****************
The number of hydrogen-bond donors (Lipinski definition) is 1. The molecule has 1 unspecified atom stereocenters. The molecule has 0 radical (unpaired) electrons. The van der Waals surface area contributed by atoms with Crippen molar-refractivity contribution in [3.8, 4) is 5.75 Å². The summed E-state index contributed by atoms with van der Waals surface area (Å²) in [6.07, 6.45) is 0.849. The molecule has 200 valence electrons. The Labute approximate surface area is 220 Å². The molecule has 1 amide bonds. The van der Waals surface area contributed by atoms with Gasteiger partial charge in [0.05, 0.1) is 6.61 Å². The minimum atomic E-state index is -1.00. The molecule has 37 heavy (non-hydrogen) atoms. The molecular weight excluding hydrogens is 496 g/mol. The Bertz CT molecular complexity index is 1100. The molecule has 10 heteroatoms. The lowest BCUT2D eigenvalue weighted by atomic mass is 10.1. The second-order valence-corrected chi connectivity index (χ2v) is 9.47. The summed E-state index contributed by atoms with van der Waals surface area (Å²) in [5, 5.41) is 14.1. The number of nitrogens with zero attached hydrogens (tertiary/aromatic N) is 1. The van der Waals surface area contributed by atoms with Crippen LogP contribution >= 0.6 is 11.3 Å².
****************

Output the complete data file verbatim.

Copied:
The number of hydrogen-bond donors (Lipinski definition) is 1. The molecule has 1 unspecified atom stereocenters. The molecule has 0 radical (unpaired) electrons. The van der Waals surface area contributed by atoms with Crippen molar-refractivity contribution in [3.8, 4) is 5.75 Å². The summed E-state index contributed by atoms with van der Waals surface area (Å²) in [6.07, 6.45) is 0.849. The molecule has 200 valence electrons. The Labute approximate surface area is 220 Å². The molecule has 1 amide bonds. The van der Waals surface area contributed by atoms with Gasteiger partial charge in [0.05, 0.1) is 6.61 Å². The minimum atomic E-state index is -1.00. The molecule has 37 heavy (non-hydrogen) atoms. The molecular weight excluding hydrogens is 496 g/mol. The Bertz CT molecular complexity index is 1100. The molecule has 10 heteroatoms. The lowest BCUT2D eigenvalue weighted by atomic mass is 10.1. The second-order valence-corrected chi connectivity index (χ2v) is 9.47. The summed E-state index contributed by atoms with van der Waals surface area (Å²) in [5, 5.41) is 14.1. The number of nitrogens with zero attached hydrogens (tertiary/aromatic N) is 1. The van der Waals surface area contributed by atoms with Crippen LogP contribution >= 0.6 is 11.3 Å².